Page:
But by 1998, after al Qaeda bombed U.S. embassies in Kenya and Tanzania, killing 224 people, including 12 Americans, Clinton said he considered the terrorist group's leader, Osama bin Laden, his "formidable adversary."

"After the African slaughter I became intently focused on capturing him and with destroying al Qaeda," Clinton writes.

A retaliatory missile strike on al Qaeda camps in Afghanistan failed to kill bin Laden, and Clinton never used military force against him again. He says he almost did so in October 2000, after al Qaeda bombed the USS Cole in Yemen, killing 17 sailors.

"We came close to launching another missile strike at him in October, but the CIA recommended that we call it off at the last minute, believing that the evidence of his presence was insufficiently reliable. The Pentagon recommended against putting special forces into Afghanistan, with all the attendant logistical difficulties, unless we had more reliable intelligence on bin Laden's whereabouts," Clinton writes.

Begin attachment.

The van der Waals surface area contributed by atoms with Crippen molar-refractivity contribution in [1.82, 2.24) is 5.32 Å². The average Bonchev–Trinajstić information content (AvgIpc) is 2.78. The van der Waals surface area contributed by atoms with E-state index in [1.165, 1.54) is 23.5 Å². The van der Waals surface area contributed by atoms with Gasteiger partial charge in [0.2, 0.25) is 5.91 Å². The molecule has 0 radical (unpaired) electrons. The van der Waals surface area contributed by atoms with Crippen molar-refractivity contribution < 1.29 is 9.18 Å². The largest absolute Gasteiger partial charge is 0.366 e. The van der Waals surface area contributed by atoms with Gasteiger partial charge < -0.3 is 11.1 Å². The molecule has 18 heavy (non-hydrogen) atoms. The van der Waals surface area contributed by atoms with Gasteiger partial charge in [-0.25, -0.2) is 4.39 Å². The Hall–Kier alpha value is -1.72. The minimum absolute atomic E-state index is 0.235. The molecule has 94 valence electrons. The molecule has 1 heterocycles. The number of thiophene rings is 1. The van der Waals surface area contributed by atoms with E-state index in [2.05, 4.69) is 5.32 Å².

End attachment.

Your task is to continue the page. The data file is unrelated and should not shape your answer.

In December 2000, the president told President-elect Bush that his "biggest disappointment" was not catching bin Laden, but he said he found that Bush had other concerns.

"I knew that he was putting together an experienced team from past Republican administrations who believed that the biggest security problems America faced were Iraq and the lack of a national missile defense," Clinton writes.

Though Clinton described Bush as "perhaps the best politician in the talented Bush family," he expected Al Gore, who he calls "the most active and influential vice president in history," to win the election.

Clinton said he thought Gore's "people vs. the powerful" message may have undermined his administration's record of economic prosperity, but ultimately the former president blames the U.S. Supreme Court for derailing a Gore victory by preventing all the votes in Florida from being counted.

"If Gore had been ahead in the vote count and Bush behind, there's not a doubt in my mind that the same Supreme Court would have voted 9 to 0 to count the vote and I would have supported the decision," Clinton writes. "Bush v. Gore will go down in history as one of the worst decisions the Supreme Court ever made, along with the Dred Scott case, which said that a slave who escaped to freedom was a piece of property to be returned to its owner."